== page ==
- Contribute to major initiatives across the museum and campus, with regional and state partners, and within the museum profession.
- Sustain and expand scholarly and professional collaborations across the University, the state of Kansas, and with national and international colleagues.
- Serve on University and professional committees.
- Represent the Museum at scholarly, professional, campus, public, and cultivation events.
- Establish and maintain active professional affiliations regionally, nationally, and internationally.
Other Duties as Assigned (5%)
- Participate in museum- and campus-wide initiatives and trainings.
- Contribute to targeted digital projects.
- Attend all staff meetings.
- Assist and participate in other initiatives as they arise and in concert with supervisor.
Assistant Curator Level
- Ph.D. or terminal degree in art history, visual art, visual/cultural studies, Indigenous studies, museum studies, or other related fields.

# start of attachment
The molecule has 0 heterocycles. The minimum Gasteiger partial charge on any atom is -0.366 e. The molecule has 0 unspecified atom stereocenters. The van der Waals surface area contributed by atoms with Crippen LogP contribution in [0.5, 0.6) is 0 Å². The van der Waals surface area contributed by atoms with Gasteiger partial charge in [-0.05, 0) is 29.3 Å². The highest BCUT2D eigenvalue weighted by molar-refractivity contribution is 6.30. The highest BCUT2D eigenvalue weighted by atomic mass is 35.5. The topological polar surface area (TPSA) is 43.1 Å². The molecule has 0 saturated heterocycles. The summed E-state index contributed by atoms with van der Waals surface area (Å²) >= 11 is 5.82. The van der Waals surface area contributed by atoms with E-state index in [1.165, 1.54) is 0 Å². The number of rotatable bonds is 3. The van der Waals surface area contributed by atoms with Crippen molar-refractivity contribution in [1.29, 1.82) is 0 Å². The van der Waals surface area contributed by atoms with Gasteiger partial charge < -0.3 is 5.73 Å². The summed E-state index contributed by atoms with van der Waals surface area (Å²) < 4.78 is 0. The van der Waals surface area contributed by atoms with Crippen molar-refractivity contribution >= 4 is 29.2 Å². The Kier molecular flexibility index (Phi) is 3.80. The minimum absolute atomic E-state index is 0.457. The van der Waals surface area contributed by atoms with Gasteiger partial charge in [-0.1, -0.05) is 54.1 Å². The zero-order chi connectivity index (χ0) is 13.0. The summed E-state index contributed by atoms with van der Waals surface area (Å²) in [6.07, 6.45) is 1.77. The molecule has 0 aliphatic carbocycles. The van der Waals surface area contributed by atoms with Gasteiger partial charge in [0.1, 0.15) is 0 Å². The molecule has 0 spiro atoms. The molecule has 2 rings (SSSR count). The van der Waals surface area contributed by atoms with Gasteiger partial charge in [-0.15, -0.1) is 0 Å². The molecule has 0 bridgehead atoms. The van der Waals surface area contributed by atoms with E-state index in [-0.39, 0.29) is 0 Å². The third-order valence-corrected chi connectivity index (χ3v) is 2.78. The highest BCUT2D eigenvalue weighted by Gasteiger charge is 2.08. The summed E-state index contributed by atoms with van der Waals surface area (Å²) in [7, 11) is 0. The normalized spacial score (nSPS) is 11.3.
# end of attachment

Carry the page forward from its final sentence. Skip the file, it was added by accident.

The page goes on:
- Relevant experiences, including demonstrated experience working with collections.
- Knowledge of global Indigenous art and visual culture through study and/or experiences as evidenced by application materials.
- Demonstrated record of scholarship such as completed dissertation, peer-reviewed publications, projects or performances, and/or contributions to exhibitions and exhibition publications.
- Demonstrated record of making art accessible to wide audiences as evidenced by application materials.
- Demonstrated ability to work collaboratively and creatively on teams.
- Experience working openly and effectively with community members, including students and artists, as evidenced by application materials.
- Demonstrated knowledge of NAGPRA (Native American Graves Protection and Repatriation Act) and other regulations and issues regarding repatriation.
Associate Curator Level: Consideration will be given to assignment of associate curator based on fulfillment of all of the above, plus the following:
- Eight or more years of relevant arts, collections and/or museum experiences